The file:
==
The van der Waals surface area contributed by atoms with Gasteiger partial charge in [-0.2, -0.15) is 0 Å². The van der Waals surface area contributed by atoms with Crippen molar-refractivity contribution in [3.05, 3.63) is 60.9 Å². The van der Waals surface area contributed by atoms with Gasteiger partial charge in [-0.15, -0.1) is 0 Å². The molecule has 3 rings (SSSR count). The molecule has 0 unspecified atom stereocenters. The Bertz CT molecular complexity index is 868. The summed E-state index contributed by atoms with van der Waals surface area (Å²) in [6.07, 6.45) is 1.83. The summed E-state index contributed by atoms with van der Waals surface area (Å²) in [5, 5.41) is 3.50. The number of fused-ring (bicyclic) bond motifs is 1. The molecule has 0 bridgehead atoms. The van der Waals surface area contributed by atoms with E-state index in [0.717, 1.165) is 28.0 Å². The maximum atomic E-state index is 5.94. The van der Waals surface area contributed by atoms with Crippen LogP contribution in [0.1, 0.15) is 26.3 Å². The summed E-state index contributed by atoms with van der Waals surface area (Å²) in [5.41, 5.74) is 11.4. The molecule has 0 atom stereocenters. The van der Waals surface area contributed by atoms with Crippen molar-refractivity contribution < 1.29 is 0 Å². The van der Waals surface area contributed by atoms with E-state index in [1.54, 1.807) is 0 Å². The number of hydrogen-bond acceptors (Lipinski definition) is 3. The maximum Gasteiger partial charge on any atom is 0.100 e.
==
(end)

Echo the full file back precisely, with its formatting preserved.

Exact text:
The van der Waals surface area contributed by atoms with Gasteiger partial charge in [-0.2, -0.15) is 0 Å². The van der Waals surface area contributed by atoms with Crippen molar-refractivity contribution in [3.05, 3.63) is 60.9 Å². The van der Waals surface area contributed by atoms with Gasteiger partial charge in [-0.15, -0.1) is 0 Å². The molecule has 3 rings (SSSR count). The molecule has 0 unspecified atom stereocenters. The Bertz CT molecular complexity index is 868. The summed E-state index contributed by atoms with van der Waals surface area (Å²) in [6.07, 6.45) is 1.83. The summed E-state index contributed by atoms with van der Waals surface area (Å²) in [5, 5.41) is 3.50. The number of fused-ring (bicyclic) bond motifs is 1. The molecule has 0 bridgehead atoms. The van der Waals surface area contributed by atoms with E-state index in [0.717, 1.165) is 28.0 Å². The maximum atomic E-state index is 5.94. The van der Waals surface area contributed by atoms with Crippen LogP contribution in [0.1, 0.15) is 26.3 Å². The summed E-state index contributed by atoms with van der Waals surface area (Å²) in [5.41, 5.74) is 11.4. The molecule has 0 atom stereocenters. The van der Waals surface area contributed by atoms with Crippen molar-refractivity contribution < 1.29 is 0 Å². The van der Waals surface area contributed by atoms with E-state index in [1.54, 1.807) is 0 Å². The number of hydrogen-bond acceptors (Lipinski definition) is 3. The maximum Gasteiger partial charge on any atom is 0.100 e.